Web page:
Berhalter used 57 players last year when the U.S. went 17-2-3. (One of those 57 was Ricardo Pepi, 18, who made his international debut in September. Last weekend, days after completing a $20 million transfer to Augsburg, he became the seventh American to play in the Bundesliga before turning 19 when he came on in the second half of Saturday’s 3-1 loss to Hoffenheim.)
The U.S. also beat Mexico three times and won the CONCACAF Gold Cup and Nations League last year. But all that will mean little if the U.S. can’t finish the job and win a trip to Qatar.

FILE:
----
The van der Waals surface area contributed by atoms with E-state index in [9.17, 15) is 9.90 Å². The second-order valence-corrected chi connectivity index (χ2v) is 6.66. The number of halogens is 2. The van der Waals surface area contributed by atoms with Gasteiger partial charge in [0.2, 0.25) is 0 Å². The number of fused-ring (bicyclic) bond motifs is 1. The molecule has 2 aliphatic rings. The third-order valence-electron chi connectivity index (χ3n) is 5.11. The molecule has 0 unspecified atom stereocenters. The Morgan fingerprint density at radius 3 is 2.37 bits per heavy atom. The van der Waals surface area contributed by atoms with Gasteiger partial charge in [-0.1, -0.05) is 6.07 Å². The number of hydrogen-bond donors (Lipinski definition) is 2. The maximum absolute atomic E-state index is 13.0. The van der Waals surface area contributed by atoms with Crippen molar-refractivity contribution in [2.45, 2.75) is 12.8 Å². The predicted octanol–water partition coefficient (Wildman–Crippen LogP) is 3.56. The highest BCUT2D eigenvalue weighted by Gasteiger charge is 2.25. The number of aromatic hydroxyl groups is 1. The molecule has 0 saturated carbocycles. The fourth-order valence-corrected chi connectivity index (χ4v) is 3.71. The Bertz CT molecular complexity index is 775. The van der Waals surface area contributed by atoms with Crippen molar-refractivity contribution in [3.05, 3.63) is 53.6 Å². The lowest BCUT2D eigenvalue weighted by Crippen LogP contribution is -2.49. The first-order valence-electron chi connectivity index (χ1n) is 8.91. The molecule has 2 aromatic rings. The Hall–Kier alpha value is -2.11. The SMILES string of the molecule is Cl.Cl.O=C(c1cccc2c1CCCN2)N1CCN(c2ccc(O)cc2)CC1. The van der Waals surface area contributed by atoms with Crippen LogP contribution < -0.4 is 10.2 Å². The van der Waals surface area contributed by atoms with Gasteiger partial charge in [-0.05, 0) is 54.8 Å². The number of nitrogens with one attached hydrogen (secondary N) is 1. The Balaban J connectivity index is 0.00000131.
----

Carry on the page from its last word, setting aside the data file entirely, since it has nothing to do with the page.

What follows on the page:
CONCACAF World Cup qualifying table
Pts. W-L-T GF GA GD
Canada 16 4-0-4 13 6 7
U.S. 15 4-1-3 12 5 7
Mexico 14 4-2-2 11 7 4
Panama 14 4-2-2 11 9 2
Costa Rica 9 2-3-3 6 7 -2
Jamaica 7 1-3-4 6 10 -4
El Salvador 6 1-4-3 4 10 -6
Honduras 3 0-5-3 5 15 -10
U.S. vs. El Salvador
Costa Rica vs. Panama
Jamaica vs. Mexico
Honduras vs. Canada
U.S. at Canada
Mexico vs. Costa Rica
Honduras vs. El Salvador
Panama vs. Jamaica
U.S. vs. Honduras
Jamaica vs. Costa Rica
Mexico vs. Panama
El Salvador vs. Canada
The women’s team, in transition after a disappointing third-place finish in last summer’s Tokyo Olympics, will begin its new year next month at Dignity Health Sports Park when it kicks off the four-team SheBelieves Cup against the Czech Republic. That will mark the beginning of a busy five months for coach Vlatko Andonovski, who needs to rejuvenate his roster ahead of this July’s CONCACAF W Championship, which will serve as a qualifying tournament for the 2023 Women’s World Cup and 2024 Olympics.